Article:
After the opening scene, viewers go to flashback for the next 90 minutes and find out how they became friends. Driss needs a signature on his unemployment form and has no intention of working when he crashes the job interview to be paraplegic Philippe’s new caretaker. To his surprise, when he returns the next day “for his form,” he is given a tour of Philippe’s palatial home and offered the job, somewhat in the guise of a dare. This sets the tone for the relationship, the two men constantly challenging each other to reject expectations. Each is in his own way “intouchable,” rejected by society. Philippe is surrounded by people afraid to make a genuine connection with him. Driss barely has room to move in the apartment he shares with his family, but still lives a lonely life. Philippe is the overlooked, often-patronized handicapped; Driss is the ignored poor: two classes society prefers to patronize rather than genuinely care about. When a friend questions Philippe’s decision to hire Driss, he explains he’s tired of being pitied. He likes that Driss, “often forgets and hands [him] the phone.”
In spite of a seeming focus on Philippe, Driss is the protagonist of this film because he is the one who changes the most. When the audience first meets Driss, he is a parolee, directionless, without hope or ambition for a better life. Philippe, on the other hand, was reaching for improvement, but without success. In an inspired moment of desperation, he hires Driss who embodies the opposite of every other caretaker he had ever had. Although the movie doesn’t dwell on the lifestyle differences or backgrounds of either character, it does take advantage to create some fun moments such as when Driss makes Philippe listen to pop music and when Philippe makes Driss take him to an opera. The director’s reticence in this respect kept this film from making a mockery of the the main characters. He used the differences of the characters to highlight the fact that neither man judges the other. Philippe never sets out to bring “culture” into Driss’s life; Driss changes simply from the exposure to Philippe’s world. After being shocked at the price paid for an abstract painting, Driss decides (like so many of us), “I can do that.” As he paints, he begins to care, not about the potential money, but about the artistic process.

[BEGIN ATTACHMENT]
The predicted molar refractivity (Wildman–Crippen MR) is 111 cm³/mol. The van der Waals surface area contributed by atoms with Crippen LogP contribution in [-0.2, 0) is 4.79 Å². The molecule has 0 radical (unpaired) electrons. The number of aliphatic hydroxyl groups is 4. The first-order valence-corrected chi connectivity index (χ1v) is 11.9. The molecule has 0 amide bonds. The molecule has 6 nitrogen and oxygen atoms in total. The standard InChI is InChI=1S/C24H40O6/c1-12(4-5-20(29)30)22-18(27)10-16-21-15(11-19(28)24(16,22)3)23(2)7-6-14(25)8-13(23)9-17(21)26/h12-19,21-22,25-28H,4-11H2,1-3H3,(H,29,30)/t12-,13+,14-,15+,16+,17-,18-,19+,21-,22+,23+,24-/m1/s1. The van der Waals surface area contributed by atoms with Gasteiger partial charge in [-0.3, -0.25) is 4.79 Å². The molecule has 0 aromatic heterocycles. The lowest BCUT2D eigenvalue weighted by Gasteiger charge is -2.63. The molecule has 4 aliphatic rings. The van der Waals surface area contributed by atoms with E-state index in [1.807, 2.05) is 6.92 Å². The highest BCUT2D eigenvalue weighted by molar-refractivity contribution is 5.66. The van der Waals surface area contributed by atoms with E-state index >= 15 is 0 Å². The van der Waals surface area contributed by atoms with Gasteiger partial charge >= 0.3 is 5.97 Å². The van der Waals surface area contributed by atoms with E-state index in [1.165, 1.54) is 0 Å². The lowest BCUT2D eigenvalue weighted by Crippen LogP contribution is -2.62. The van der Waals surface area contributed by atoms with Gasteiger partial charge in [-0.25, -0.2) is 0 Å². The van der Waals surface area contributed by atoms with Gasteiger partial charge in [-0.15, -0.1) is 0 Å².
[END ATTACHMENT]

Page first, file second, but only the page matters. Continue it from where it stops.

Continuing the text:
Above all, this movie is about how friendship bridges gaps– in this case, between two people from opposite ends of the socioeconomic spectrum. By the end of the film, Driss is applying for a new job, while discussing Dali and poetry with his interviewer, this time for a job he wants and gets. He is flirting with a girl who reciprocates his interest. He is no longer an unwanted Senegalese boy, but a young man who fits into Paris society.
As American viewers watching Intouchables, I could not help imagining how an American studio would have treated the same story. Seeing an aristocratic White man soon to be cared for by a Black man from the wrong side of the tracks, the “Magical Negro” trope would have dominated the film. The curmudgeonly invalid would learn to accept his lot in life under the guidance of his street-wise, yet spiritual, companion. The two characters would descend into caricature. I saw many negative reviews of this film from American critics, and I believe it is because they did not understand the understated touch that Nakache and Toledano applied here. Some criticized it a racist, some for treating a serious subject too lightly. The film I watched was a lovely picture of how true friendship can change a person: nothing more, nothing less.